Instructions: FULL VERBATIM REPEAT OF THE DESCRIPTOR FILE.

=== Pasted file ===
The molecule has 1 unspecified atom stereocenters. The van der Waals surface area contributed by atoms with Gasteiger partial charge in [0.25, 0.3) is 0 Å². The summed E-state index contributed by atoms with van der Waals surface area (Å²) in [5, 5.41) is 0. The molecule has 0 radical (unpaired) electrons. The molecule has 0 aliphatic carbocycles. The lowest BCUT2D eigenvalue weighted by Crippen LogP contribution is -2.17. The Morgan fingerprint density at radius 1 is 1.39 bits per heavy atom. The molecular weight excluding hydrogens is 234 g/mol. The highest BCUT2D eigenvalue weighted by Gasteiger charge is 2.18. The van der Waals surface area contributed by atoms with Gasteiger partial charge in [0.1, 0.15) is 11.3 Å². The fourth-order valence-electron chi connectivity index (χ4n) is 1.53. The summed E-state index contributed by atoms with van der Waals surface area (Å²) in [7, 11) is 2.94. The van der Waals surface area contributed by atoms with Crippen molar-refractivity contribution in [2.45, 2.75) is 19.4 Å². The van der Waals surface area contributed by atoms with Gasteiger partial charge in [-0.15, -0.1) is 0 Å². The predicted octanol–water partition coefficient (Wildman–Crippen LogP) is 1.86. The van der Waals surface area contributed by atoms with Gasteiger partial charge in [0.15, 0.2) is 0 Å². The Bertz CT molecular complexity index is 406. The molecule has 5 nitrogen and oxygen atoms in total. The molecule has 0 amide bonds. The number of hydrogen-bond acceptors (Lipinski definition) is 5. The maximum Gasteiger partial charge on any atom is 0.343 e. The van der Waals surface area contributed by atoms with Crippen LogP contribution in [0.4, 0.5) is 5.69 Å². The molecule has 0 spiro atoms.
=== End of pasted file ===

The molecule has 1 unspecified atom stereocenters. The van der Waals surface area contributed by atoms with Gasteiger partial charge in [0.25, 0.3) is 0 Å². The summed E-state index contributed by atoms with van der Waals surface area (Å²) in [5, 5.41) is 0. The molecule has 0 radical (unpaired) electrons. The molecule has 0 aliphatic carbocycles. The lowest BCUT2D eigenvalue weighted by Crippen LogP contribution is -2.17. The Morgan fingerprint density at radius 1 is 1.39 bits per heavy atom. The molecular weight excluding hydrogens is 234 g/mol. The highest BCUT2D eigenvalue weighted by Gasteiger charge is 2.18. The van der Waals surface area contributed by atoms with Gasteiger partial charge in [0.1, 0.15) is 11.3 Å². The fourth-order valence-electron chi connectivity index (χ4n) is 1.53. The summed E-state index contributed by atoms with van der Waals surface area (Å²) in [7, 11) is 2.94. The van der Waals surface area contributed by atoms with Crippen molar-refractivity contribution in [2.45, 2.75) is 19.4 Å². The van der Waals surface area contributed by atoms with Gasteiger partial charge in [-0.15, -0.1) is 0 Å². The predicted octanol–water partition coefficient (Wildman–Crippen LogP) is 1.86. The van der Waals surface area contributed by atoms with Gasteiger partial charge in [0.15, 0.2) is 0 Å². The Bertz CT molecular complexity index is 406. The molecule has 5 nitrogen and oxygen atoms in total. The molecule has 0 amide bonds. The number of hydrogen-bond acceptors (Lipinski definition) is 5. The maximum Gasteiger partial charge on any atom is 0.343 e. The van der Waals surface area contributed by atoms with Crippen LogP contribution in [0.4, 0.5) is 5.69 Å². The molecule has 0 spiro atoms.